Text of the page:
ALL workers received a pay boost when the National Living Wage was increased on April 1 – those aged 25 and over have been helped out by November’s Budget.
The National Living Wage is the amount of money all employees aged over 25 are legally entitled to. It used to be known as the National Minimum Wage, but it was re-branded in 2016. The National Living Wage increased from £7.50 to £7.83 for those aged 25 and over, the 33 pence-an-hour rise was introduced on Sunday April 1, 2018.
Workers aged 21-24 were paid £7.05 – and it went up to £7.38 from April 1, 2018. The wage increased from £5.60 to £5.90 for 18 to 20-year-olds, and from £4.05 to £4.20 for under 18s, however, apprentices were only entitled to £3.50 if they are under-19 – this increased to £3.70 from April 1, 2018.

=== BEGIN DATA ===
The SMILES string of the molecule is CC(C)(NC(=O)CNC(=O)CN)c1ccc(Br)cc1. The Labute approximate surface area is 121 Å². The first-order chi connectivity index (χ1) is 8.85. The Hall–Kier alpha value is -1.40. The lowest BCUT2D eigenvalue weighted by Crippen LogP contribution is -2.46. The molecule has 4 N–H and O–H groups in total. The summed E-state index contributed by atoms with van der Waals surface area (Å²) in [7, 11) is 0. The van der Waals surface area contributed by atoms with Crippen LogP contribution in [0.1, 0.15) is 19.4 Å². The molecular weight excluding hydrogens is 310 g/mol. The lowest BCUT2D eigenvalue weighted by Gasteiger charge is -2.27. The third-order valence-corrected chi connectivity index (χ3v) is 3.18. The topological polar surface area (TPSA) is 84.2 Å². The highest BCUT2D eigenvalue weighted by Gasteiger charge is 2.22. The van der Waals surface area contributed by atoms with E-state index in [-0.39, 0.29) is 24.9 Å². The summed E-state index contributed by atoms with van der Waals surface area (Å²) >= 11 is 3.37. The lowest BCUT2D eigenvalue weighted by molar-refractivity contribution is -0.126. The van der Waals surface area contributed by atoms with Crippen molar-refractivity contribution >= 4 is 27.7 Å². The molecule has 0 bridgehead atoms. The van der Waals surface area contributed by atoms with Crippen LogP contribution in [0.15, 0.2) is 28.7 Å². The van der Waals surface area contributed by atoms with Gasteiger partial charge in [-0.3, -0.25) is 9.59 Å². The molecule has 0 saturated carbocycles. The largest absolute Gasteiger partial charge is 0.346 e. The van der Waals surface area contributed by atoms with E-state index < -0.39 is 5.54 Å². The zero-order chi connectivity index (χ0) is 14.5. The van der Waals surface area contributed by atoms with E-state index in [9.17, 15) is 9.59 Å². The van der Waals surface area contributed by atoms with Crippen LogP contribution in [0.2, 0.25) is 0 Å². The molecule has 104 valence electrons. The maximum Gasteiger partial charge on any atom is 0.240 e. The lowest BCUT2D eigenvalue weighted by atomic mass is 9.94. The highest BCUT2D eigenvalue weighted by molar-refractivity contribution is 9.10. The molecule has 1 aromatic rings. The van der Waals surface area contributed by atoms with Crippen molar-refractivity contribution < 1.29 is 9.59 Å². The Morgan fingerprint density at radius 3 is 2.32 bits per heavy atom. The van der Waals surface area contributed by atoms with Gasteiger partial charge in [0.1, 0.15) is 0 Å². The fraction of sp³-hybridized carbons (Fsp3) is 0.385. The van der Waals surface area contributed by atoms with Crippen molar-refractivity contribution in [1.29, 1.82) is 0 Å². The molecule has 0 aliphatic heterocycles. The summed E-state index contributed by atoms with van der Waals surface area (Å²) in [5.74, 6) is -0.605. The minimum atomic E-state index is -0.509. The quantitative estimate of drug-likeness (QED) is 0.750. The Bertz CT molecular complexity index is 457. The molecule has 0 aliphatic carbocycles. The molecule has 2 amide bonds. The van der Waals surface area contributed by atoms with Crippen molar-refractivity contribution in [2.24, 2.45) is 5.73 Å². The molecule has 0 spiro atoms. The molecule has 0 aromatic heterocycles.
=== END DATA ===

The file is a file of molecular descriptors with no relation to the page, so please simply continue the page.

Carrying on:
The compulsory National Living Wage was introduced in 2016. The first National Minimum Wage was set in 1998 by the Labour government. Before that, no official rate existed although trade unions battled hard to fight their workers’ corner. Mr Hammond is aiming to get the wage to £9 by 2020.
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